A total of 1757 genes were found to be differentially expressed by ASCs, of which carboxypeptidase X (M14 family) member 1 (CPXM1) had the largest increase in expression (28-fold change; P<0.001) and mRNA coding cartilage oligomeric matrix protein (COMP) had the largest decrease in expression (-61-fold change; P<0.001; Fig. 3A).

A total of 360 lncRNAs were identified as differentially expressed by ASCs, of which XIST (X-inactive specific transcript) was maximally upregulated (23-fold change) and SNAR-E was greatly downregulated (12-fold change; Fig. 3B).

qPCR validation

The microarray data were further validated through six differentially expressed RNAs (IGF1, XIST, TTTY15, FABP3, TGFB2, GPC3) that were randomly selected for qPCR analysis. Of these RNAs, upregulation of IGF1, XIST, TGFB2, and GPC3 in the microarray was validated (all P<0.05; Fig. 4). Similarly, in good agreement with gene-chip data, TTTY15 and FABP3 were demonstrated to be downregulated (both P<0.05; Fig. 4A). In addition, the expression levels of SOX9, type II collagen, and aggrecan were significantly higher in the Experimental group than these in the Control group (all P<0.05, Fig. 4B).

GO analysis

The GO analysis identified 589 upregulated and 661 downregulated GO terms among all differentially expressed mRNAs. In particular, cellular protein metabolic process (GO:0044267) was most significantly upregulated (-LgP=41.8; Fig. 5), and the small molecule metabolic process (GO:0044281) was most considerably downregulated (-LgP=47.1). Note that various GO terms related to gene translation could be observed among the 10 most upregulated terms, including translational elongation (GO:0006414), translational initiation (GO:0006413), and translational termination (GO:0006415).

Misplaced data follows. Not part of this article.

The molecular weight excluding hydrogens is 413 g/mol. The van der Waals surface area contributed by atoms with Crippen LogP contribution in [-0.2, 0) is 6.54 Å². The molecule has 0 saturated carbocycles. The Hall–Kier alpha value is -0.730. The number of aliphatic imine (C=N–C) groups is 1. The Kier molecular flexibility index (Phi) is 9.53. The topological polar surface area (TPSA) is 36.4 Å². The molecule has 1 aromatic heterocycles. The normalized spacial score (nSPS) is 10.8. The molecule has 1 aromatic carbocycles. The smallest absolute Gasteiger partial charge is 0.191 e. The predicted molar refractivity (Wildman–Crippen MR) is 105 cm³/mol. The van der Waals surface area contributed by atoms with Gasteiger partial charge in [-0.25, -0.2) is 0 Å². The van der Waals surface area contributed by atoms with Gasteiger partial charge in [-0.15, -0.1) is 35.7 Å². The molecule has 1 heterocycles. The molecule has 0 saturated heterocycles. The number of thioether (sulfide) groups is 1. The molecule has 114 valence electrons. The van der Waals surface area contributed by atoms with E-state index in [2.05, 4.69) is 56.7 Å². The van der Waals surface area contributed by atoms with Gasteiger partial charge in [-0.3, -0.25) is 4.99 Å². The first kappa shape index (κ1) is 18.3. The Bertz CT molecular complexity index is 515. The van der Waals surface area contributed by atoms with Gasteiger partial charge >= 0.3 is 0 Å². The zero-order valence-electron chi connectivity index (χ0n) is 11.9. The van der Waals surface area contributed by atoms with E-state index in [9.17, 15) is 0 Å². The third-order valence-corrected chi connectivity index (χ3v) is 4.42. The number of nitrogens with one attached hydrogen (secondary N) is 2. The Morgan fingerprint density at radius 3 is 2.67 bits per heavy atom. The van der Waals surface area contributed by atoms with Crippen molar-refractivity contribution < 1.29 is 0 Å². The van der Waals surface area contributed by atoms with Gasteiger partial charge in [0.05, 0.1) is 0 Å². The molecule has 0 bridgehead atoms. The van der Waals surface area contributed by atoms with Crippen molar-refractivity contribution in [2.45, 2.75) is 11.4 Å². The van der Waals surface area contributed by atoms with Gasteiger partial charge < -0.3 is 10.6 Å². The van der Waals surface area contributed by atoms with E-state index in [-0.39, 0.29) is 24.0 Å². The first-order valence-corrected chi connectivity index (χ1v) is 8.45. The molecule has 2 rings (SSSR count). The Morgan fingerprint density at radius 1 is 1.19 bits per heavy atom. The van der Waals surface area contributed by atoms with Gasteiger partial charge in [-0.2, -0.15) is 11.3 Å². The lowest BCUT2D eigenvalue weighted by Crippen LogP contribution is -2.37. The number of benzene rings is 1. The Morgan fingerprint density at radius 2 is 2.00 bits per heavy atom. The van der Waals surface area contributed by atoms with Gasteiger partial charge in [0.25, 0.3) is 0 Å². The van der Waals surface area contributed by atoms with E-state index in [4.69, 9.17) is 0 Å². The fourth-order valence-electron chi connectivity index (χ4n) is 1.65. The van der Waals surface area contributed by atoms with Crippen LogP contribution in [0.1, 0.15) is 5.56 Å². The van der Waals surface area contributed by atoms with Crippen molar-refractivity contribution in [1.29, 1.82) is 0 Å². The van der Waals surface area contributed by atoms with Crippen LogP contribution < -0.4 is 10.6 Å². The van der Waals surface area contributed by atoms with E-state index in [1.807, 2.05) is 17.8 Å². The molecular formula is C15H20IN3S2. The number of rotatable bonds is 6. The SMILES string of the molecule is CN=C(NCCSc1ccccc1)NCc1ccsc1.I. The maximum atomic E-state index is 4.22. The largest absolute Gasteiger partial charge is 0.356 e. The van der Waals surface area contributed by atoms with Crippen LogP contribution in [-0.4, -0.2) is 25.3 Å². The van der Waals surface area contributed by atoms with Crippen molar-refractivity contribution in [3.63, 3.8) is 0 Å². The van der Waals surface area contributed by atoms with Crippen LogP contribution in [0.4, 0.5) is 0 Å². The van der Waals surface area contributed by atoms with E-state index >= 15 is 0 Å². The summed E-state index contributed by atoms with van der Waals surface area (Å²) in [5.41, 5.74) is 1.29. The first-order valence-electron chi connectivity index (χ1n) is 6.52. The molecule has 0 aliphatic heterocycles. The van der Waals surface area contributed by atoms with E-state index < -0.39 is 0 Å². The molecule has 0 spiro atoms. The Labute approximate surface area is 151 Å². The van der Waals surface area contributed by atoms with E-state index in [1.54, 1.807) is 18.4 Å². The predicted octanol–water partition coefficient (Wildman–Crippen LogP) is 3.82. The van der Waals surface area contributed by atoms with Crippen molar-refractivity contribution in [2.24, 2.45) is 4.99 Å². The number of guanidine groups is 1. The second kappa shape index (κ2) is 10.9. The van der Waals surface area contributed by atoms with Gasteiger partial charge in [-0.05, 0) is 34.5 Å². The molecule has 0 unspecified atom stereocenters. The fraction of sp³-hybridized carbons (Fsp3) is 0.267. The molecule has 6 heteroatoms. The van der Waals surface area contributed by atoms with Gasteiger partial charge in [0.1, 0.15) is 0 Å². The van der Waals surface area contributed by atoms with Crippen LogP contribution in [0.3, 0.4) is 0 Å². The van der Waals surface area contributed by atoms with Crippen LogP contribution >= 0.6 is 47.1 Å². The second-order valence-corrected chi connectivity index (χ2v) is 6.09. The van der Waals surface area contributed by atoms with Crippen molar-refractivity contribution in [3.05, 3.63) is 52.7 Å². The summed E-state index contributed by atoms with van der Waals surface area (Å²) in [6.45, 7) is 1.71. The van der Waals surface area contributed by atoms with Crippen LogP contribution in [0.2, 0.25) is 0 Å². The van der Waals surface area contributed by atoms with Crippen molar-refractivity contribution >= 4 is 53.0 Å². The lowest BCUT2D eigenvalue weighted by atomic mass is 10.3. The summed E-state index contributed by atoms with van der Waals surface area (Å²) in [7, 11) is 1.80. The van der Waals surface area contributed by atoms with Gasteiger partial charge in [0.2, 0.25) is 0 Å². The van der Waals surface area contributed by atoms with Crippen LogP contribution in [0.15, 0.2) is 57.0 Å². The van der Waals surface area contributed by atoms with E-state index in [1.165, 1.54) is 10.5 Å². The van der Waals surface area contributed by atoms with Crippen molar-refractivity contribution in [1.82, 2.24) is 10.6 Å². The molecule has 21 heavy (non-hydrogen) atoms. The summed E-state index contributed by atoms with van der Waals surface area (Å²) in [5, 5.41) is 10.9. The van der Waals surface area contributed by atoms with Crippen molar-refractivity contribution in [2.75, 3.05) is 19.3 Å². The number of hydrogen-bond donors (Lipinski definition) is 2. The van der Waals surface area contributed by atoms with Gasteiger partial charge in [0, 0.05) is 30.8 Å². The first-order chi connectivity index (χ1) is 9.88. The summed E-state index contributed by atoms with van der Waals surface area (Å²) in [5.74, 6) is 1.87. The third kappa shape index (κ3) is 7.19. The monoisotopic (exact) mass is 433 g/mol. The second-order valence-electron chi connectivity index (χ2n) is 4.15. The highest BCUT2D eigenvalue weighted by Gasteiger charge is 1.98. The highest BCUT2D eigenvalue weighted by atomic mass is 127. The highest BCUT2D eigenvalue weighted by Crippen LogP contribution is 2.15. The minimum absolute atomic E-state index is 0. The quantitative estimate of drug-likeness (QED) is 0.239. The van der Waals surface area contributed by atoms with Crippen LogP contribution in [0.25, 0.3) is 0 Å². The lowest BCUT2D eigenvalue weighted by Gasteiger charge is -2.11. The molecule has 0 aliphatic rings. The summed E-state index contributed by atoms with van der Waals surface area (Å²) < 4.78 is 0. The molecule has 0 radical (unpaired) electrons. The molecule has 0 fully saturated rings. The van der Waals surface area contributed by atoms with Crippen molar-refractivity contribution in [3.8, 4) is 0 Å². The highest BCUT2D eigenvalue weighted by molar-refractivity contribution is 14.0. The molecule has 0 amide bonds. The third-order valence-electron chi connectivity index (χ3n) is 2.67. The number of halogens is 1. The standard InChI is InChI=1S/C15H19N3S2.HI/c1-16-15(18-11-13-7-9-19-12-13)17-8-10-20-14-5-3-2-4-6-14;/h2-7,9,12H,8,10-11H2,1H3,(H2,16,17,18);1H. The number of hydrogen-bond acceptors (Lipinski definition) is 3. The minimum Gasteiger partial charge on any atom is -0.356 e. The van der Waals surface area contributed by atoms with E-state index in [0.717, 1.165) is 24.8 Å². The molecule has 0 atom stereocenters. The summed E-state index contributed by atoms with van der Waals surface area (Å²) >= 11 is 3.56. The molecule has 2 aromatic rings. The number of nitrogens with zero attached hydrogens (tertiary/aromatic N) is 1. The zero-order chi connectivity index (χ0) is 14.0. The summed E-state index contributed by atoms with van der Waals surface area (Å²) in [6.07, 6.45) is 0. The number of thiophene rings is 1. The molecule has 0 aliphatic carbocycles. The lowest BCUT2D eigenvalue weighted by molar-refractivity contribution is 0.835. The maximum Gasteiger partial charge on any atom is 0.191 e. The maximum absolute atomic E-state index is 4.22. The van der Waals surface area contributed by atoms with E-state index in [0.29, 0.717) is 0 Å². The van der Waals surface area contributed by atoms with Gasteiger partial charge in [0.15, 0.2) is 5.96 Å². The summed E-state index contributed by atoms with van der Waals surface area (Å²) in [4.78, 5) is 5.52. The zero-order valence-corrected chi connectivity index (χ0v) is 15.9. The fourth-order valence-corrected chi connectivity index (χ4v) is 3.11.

Pathway analysis

A total of 299 pathways were identified as significantly enriched during the co-culture of ASCs and degenerative NPCs, of which 144 pathways were significantly upregulated and 155 were significantly downregulated (all P<0.05). Specifically, ribosome (Path ID: 03010) was the most upregulated, with a -LgP of 25.4, whereas the metabolic pathways (Path ID: 01100) were the most significantly downregulated, with a -LgP of 37.0 (Fig. 6).

The Path-net was constructed to elucidate the complex interactions among all significantly enriched pathways and to represent all directly and systematically involved pathways during the co-culture of ASCs with NPCs (Fig. 7; Table II). The mitogen-activated protein kinase (MAPK) signaling pathway was found to play an important role in the differentiation of ASCs into NP-like cells, with the highest betweenness centrality at 44. The PI3K-AKT signaling pathway was both up- and downregulated during differentiation with the second highest betweenness centrality (degree=38). The cell cycle pathway was the most significantly downregulated signaling pathway.